“With the arrival of Rajbharji, the NDA will become stronger in Uttar Pradesh and the efforts of the NDA under the leadership of Modiji towards the welfare of the poor and deprived sections will gain strength,” Shah tweeted.

A few minutes later, Rajbhar too announced that the SBSP and the BJP had come together. The two parties will fight together for “social justice, national security, good governance and to empower the deprived, oppressed, backward castes, Dalits, women, farmers, youth and all weaker sections,” said Rajbhar. The word Alpsankhyak or minority (a reference to Muslims) was conspicuous by its omission.

In Lucknow, addressing a press conference, a jubilant Rajbhar hit out at the main Opposition parties, the SP and the Bahujan Samaj Party (BSP), for failing to stitch together an alliance. He criticised them for their inability to keep with them smaller caste-based parties. “I don’t think there is any contest left in UP now,” said Rajbhar, vowing to help the NDA win all 80 Lok Sabha seats in the state.

Rajbhar’s low-key return to the BJP-led alliance, through two tweets and a self-organised press conference, stands in contrast to the huge show of strength he had put up to formalise an alliance with the BJP in 2016 and then with the SP in 2021. Rajbhar’s relevance in UP politics helps us trace the rise and downfall of the Kanshiram-model of social engineering and the compatibility of the backward caste politics with BJP’s Hindutva.

Rajbhar, who has built his own constituency through a blunt and rustic demeanour distinctive of Purvanchal, was born to a Bhar (OBC) family in Varanasi in 1962. He tried his luck at farming and drove autos and jeeps for a living before joining politics with the movement led by Dalit-Bahujan ideologue Kanshiram who had formed the Dalit Shoshit Samaj Sangarsh Samiti or DS4 in 1981.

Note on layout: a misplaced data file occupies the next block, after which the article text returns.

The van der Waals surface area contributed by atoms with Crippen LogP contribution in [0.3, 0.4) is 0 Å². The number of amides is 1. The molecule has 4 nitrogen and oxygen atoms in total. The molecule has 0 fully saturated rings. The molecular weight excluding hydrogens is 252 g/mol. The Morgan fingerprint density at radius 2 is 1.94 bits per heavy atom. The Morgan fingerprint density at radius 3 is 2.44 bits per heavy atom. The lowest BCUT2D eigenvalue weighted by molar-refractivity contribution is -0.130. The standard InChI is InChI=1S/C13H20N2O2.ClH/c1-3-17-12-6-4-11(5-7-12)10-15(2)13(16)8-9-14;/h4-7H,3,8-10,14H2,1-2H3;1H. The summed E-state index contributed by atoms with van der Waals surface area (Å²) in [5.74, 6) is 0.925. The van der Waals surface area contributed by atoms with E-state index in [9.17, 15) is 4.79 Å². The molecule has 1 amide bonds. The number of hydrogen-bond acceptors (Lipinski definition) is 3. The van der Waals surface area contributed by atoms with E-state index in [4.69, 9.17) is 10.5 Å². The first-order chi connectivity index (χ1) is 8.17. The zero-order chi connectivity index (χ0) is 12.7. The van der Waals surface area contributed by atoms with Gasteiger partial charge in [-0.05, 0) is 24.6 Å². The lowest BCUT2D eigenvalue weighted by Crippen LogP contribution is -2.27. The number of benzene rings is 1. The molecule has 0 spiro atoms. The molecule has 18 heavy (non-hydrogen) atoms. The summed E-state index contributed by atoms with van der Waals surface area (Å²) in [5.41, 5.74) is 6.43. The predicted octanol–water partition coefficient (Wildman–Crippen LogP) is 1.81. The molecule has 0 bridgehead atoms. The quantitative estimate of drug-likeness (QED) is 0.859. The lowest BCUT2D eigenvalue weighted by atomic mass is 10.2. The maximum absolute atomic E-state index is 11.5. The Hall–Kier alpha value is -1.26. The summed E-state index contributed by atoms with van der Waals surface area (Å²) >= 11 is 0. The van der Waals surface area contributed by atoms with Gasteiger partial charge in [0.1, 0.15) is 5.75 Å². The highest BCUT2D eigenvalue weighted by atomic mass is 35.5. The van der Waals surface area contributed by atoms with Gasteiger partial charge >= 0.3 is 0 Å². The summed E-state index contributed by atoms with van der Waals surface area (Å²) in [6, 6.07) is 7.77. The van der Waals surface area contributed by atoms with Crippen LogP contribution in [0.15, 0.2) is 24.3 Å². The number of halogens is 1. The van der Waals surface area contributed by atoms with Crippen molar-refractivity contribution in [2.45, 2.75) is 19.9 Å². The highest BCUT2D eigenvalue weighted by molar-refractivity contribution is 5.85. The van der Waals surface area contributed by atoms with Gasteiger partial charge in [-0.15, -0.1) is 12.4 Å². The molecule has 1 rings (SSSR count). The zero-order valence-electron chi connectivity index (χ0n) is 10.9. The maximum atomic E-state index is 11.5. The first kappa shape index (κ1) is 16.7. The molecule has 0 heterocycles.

After the BSP came into being in 1984, Rajbhar rose to be its Varanasi district president in 1996 when he also contested his first Assembly election on a BSP ticket from Kolasla seat. Rajbhar stood third but lost to the winner Ajay Rai, then BJP candidate and now an opponent of Modi in Varanasi, by less than 6,000 votes, securing a decent tally of 32,777 votes.

Rajbhar’s relationship with the BSP, however, soured after he developed differences with Mayawati, Kanshiram’s chosen mentee who would go on to succeed him as the supremo and also become chief minister. He accused Mayawati of trying to erase Rajbhars history by changing the name of Bhadohi district to Sant Ravidas Nagar and only promoting members of her own Jatav caste to the neglect of others and eventually left the BSP. The Rajbhars believe that Bhadohi, a district adjoining Varanasi known for its carpet industry, derived its name from Bhar rulers.